The D.C. Circuit relied extensively on Judge Easterbrook's thoughtful dissent in rendering its decision in United States v. Chatman, 986 F.2d 1446 (D.C.Cir.1993), a bank robbery case. Although it followed the Poff dissent, the D.C. Circuit also underscored the policy considerations that suggested the two terms are meant to be distinct. The court noted that under U.S.S.G. Sec. 4B1.2, the definition of "crime of violence" extends beyond crimes of actual violence, but also to "many crimes that have 'unrealized violence' as well." Id. at 1451 (citation omitted). Such a construction seems sensible when it is realized that "section 4B1.2 can be read as depriving career offenders of the benefits of the doubt, and assuming the worst." Id. The section therefore treats some non-violent crimes as violent.


The rationale for U.S.S.G. Sec. 5K2.13 is different. "In contrast to the purposes of section 4B1.2, the point of section 5K2.13 is to treat with lenity those individuals whose 'reduced mental capacity' contributed to commission of a crime." Id. at 1452.


Considered in this context, the term "non-violent offense" in section 5K2.13 refers to those offenses that, in the act, reveal that a defendant is not dangerous, and therefore need not be incapacitated for the period of time the Guidelines would otherwise recommend.


Id. (citation omitted). Finally, the D.C. Circuit noted that a determination of danger posed by a defendant is best reached through a fact-specific investigation. Id.


Although the D.C. Circuit is in the minority in its interpretation of U.S.S.G. Sec. 5K2.13, we believe that it and the Poff dissent have the better argument. U.S.S.G. Sec. 5K2.13 is intended to create lenity for those who cannot control their actions but are not actually dangerous; U.S.S.G. Sec. 4B1.2 is intended to treat harshly the career criminal, whether or not their actual crime is in fact violent.3 Moreover, the choice of different phrasing, the absence of a cross-reference, and the careful definitions attached to one section but not the other, all suggest that the Sentencing Commission did not intend to import its definition from one section into another. Consequently, we conclude that the district court was correct in finding that Weddle was eligible for a reduction under U.S.S.G. Sec. 5K2.13.


The question still remains, however, whether a reduction should have been granted; whether, in other words, the offense committed by Weddle, was non-violent.4 The district court found:


I conclude without any hesitation from a factual standpoint ... that [defendant suffered from] a major depressive episode. This was an episode that occurred in the context of the significantly reduced mental capacity, and on that basis and on th[e] finding ... that [defendant's] threatening letters were not violent in and of themselves, and [that] there was no violence other than that which occurred on that one occasion, I am satisfied that departure is appropriate....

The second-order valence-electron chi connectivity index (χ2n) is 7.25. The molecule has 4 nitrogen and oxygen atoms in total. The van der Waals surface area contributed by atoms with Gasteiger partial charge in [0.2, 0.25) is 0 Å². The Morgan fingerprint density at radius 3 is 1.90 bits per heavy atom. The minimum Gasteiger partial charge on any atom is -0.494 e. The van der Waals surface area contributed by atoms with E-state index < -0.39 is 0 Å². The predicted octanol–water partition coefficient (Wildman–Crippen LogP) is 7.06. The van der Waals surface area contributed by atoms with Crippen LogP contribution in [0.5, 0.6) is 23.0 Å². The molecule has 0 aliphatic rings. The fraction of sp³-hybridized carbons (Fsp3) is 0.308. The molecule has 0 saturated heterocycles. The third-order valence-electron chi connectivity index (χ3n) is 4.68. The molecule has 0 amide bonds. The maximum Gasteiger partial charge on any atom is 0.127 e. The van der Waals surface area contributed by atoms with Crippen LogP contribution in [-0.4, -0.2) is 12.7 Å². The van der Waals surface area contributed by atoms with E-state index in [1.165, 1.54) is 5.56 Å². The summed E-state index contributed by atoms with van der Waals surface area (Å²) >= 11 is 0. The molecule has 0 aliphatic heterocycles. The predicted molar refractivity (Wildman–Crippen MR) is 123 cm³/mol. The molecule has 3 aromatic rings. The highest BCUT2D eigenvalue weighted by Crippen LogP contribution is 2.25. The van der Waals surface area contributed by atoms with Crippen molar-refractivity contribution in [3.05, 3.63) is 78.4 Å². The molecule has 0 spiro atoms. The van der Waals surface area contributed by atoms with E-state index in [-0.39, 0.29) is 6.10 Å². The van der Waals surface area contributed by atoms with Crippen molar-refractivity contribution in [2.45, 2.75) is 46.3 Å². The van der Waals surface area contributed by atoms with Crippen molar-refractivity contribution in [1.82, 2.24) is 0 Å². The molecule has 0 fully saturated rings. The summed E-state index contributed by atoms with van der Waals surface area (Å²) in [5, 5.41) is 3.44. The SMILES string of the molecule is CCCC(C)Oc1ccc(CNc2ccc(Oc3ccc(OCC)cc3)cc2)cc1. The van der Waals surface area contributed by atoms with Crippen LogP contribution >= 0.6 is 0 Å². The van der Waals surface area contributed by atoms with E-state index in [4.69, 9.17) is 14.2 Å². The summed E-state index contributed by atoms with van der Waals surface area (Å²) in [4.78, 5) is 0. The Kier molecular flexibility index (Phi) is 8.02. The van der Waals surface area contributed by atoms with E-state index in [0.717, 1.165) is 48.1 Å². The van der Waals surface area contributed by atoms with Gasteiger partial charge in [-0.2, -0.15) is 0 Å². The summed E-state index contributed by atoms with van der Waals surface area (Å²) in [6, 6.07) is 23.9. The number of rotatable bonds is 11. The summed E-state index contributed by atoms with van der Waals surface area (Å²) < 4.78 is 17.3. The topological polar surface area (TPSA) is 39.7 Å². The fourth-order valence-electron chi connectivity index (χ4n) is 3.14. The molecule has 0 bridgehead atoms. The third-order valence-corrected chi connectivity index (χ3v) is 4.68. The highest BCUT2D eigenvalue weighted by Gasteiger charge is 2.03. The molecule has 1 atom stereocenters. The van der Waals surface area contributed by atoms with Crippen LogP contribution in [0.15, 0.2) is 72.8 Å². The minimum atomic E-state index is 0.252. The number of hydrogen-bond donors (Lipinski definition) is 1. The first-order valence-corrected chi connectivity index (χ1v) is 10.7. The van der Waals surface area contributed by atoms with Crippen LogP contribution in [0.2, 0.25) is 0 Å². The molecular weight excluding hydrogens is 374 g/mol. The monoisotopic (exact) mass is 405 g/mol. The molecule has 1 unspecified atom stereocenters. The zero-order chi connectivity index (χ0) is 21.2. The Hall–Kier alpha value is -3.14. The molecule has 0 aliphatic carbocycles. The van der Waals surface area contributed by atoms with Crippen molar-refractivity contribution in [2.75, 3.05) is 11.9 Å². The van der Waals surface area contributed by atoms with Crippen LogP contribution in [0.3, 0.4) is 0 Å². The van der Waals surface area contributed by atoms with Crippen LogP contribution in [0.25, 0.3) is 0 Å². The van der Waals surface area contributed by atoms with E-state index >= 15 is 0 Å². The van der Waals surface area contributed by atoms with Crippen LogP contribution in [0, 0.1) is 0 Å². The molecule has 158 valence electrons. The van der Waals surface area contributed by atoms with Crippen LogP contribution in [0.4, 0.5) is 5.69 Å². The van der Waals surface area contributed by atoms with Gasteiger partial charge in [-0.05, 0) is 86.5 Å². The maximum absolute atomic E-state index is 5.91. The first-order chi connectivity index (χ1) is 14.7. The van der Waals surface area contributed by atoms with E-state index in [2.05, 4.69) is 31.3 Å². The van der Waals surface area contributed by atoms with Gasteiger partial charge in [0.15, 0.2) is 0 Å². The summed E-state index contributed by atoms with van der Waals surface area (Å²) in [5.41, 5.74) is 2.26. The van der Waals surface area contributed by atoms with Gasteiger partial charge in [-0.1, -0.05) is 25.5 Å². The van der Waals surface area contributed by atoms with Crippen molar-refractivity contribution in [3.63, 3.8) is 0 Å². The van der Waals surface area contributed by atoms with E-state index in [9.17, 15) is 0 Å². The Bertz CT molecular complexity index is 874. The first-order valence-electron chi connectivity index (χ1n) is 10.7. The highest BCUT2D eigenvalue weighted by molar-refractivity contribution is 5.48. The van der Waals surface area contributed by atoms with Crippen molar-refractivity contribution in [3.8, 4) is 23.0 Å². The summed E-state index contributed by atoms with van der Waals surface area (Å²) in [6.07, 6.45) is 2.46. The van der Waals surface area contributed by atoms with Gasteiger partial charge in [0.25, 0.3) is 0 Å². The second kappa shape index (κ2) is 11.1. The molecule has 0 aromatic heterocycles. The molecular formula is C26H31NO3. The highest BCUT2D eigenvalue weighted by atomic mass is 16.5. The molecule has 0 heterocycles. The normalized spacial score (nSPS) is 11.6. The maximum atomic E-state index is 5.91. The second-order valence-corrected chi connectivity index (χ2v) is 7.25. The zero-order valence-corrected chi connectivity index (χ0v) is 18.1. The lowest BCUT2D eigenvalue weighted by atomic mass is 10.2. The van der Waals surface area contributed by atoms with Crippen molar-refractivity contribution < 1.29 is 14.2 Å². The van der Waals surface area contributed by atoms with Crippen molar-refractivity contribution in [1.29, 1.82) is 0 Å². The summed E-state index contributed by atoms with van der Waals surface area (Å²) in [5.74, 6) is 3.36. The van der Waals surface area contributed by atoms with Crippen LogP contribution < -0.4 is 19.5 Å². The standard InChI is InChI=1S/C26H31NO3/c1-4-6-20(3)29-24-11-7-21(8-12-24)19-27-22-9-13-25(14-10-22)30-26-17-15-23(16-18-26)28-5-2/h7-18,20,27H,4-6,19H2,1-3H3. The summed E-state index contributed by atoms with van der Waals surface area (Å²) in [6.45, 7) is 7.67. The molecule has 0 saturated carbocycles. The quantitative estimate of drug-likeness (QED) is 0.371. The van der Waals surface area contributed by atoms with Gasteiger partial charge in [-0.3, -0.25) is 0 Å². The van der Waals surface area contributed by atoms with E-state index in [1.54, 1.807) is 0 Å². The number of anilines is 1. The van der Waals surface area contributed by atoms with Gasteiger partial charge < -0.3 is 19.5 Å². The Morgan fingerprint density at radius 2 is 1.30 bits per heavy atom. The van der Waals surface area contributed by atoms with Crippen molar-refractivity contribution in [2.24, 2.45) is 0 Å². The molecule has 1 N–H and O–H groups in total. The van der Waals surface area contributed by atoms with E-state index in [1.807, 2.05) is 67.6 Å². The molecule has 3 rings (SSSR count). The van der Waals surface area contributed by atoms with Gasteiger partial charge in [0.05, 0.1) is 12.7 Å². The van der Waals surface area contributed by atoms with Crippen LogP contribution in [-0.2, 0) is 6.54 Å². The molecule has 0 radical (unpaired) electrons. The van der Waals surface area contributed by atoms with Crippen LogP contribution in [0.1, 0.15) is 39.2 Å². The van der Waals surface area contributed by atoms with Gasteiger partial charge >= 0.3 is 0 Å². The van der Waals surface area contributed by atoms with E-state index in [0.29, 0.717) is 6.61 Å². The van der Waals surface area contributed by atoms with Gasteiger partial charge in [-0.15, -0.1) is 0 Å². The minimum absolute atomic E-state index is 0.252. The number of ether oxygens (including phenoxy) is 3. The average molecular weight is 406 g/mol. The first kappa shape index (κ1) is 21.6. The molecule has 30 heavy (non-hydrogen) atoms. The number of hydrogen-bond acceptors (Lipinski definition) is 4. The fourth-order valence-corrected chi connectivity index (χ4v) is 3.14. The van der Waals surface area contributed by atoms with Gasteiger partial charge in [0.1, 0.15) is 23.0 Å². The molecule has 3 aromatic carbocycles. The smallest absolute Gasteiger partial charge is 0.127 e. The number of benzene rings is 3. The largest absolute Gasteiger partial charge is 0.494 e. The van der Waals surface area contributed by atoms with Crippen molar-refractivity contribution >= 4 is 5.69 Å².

The Government has asserted that the threat made by Weddle was violent, because he continued to threaten Angleberger even after he was charged for assault in state court, fired from his job, and warned by the authorities to cease his threatening behavior. Moreover, the threat took the form not of a written communication but of bullets sent through the mail and inscribed with Angleberger's name.


Applying a clearly erroneous standard to the district court's factual findings, we find that the district court committed no error in finding that Weddle's behavior was non-violent.5 It is clear from the record that the district court found that the behavior was non-violent, attributable to the depressive episode, and highly unlikely to be repeated.


3. Refusal of Downward Departure Under U.S.S.G. Sec. 5H1.6:


The defendant has asserted in his cross-appeal that the district court failed to recognize its power to depart downward on the basis of his family responsibilities under U.S.S.G. Sec. 5H1.6 of the sentencing guidelines. He has cited a number of cases to the effect that such a departure is permitted in extraordinary circumstances.


At the outset, however, we note that we have construed 18 U.S.C. Sec. 3742(a), governing a defendant's right to appeal a sentence, to hold that "[w]hen [a] district court recognizes its discretion to depart downward [under the guidelines], its decision to decline to do so is not reviewable by this [C]ourt." United States v. Graham, 946 F.2d 19, 22 (4th Cir.1991) (citing United States v. Bayerle, 898 F.2d 28, 31 (4th Cir.), cert. denied, 498 U.S. 819, 111 S.Ct. 65, 112 L.Ed.2d 39 (1990)).


Here, the district court recognized its discretion to depart downward, but concluded that precedent established by this court does not allow the consideration of a defendant's status as a single, custodial parent to create an extraordinary circumstance justifying downward departure. In United States v. Brand, 907 F.2d 31, 33 (4th Cir.), cert. denied, 498 U.S. 1014, 111 S.Ct. 585, 112 L.Ed.2d 590 (1990), we held: